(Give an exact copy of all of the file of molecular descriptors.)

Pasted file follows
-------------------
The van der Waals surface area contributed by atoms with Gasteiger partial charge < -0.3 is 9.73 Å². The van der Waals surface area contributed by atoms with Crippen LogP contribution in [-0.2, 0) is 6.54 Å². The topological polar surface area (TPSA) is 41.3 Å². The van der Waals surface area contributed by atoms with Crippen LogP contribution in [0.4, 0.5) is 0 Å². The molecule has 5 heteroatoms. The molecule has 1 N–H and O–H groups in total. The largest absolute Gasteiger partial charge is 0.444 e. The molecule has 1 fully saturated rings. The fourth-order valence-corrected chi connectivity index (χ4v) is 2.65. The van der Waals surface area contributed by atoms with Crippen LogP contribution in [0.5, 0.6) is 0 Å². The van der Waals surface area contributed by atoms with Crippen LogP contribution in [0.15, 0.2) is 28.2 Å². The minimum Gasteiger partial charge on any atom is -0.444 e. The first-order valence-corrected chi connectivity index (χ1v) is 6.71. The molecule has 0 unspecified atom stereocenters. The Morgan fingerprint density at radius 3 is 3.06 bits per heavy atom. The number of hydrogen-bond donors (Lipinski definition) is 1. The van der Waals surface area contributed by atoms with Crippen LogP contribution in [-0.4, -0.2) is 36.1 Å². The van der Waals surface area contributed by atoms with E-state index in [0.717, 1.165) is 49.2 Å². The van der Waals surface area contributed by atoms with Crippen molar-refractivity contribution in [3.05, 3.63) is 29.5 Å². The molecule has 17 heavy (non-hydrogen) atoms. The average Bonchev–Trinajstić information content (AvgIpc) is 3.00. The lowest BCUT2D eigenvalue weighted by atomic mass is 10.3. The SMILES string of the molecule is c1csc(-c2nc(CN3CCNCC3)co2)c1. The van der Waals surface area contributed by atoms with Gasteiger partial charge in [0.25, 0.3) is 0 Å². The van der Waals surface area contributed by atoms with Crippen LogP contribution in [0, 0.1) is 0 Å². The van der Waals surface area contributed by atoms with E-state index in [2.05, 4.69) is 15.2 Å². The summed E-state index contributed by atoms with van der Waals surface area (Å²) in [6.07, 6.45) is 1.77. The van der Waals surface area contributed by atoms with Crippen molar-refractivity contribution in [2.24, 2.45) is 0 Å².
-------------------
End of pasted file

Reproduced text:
The van der Waals surface area contributed by atoms with Gasteiger partial charge < -0.3 is 9.73 Å². The van der Waals surface area contributed by atoms with Crippen LogP contribution in [-0.2, 0) is 6.54 Å². The topological polar surface area (TPSA) is 41.3 Å². The van der Waals surface area contributed by atoms with Crippen LogP contribution in [0.4, 0.5) is 0 Å². The molecule has 5 heteroatoms. The molecule has 1 N–H and O–H groups in total. The largest absolute Gasteiger partial charge is 0.444 e. The molecule has 1 fully saturated rings. The fourth-order valence-corrected chi connectivity index (χ4v) is 2.65. The van der Waals surface area contributed by atoms with Crippen LogP contribution in [0.5, 0.6) is 0 Å². The van der Waals surface area contributed by atoms with Crippen LogP contribution in [0.15, 0.2) is 28.2 Å². The minimum Gasteiger partial charge on any atom is -0.444 e. The first-order valence-corrected chi connectivity index (χ1v) is 6.71. The molecule has 0 unspecified atom stereocenters. The Morgan fingerprint density at radius 3 is 3.06 bits per heavy atom. The number of hydrogen-bond donors (Lipinski definition) is 1. The van der Waals surface area contributed by atoms with Crippen LogP contribution in [-0.4, -0.2) is 36.1 Å². The van der Waals surface area contributed by atoms with E-state index in [0.717, 1.165) is 49.2 Å². The van der Waals surface area contributed by atoms with Crippen molar-refractivity contribution in [3.05, 3.63) is 29.5 Å². The molecule has 17 heavy (non-hydrogen) atoms. The average Bonchev–Trinajstić information content (AvgIpc) is 3.00. The lowest BCUT2D eigenvalue weighted by atomic mass is 10.3. The SMILES string of the molecule is c1csc(-c2nc(CN3CCNCC3)co2)c1. The van der Waals surface area contributed by atoms with Gasteiger partial charge in [0.25, 0.3) is 0 Å². The van der Waals surface area contributed by atoms with Crippen LogP contribution in [0, 0.1) is 0 Å². The van der Waals surface area contributed by atoms with E-state index in [2.05, 4.69) is 15.2 Å². The summed E-state index contributed by atoms with van der Waals surface area (Å²) in [6.07, 6.45) is 1.77. The van der Waals surface area contributed by atoms with Crippen molar-refractivity contribution in [2.24, 2.45) is 0 Å².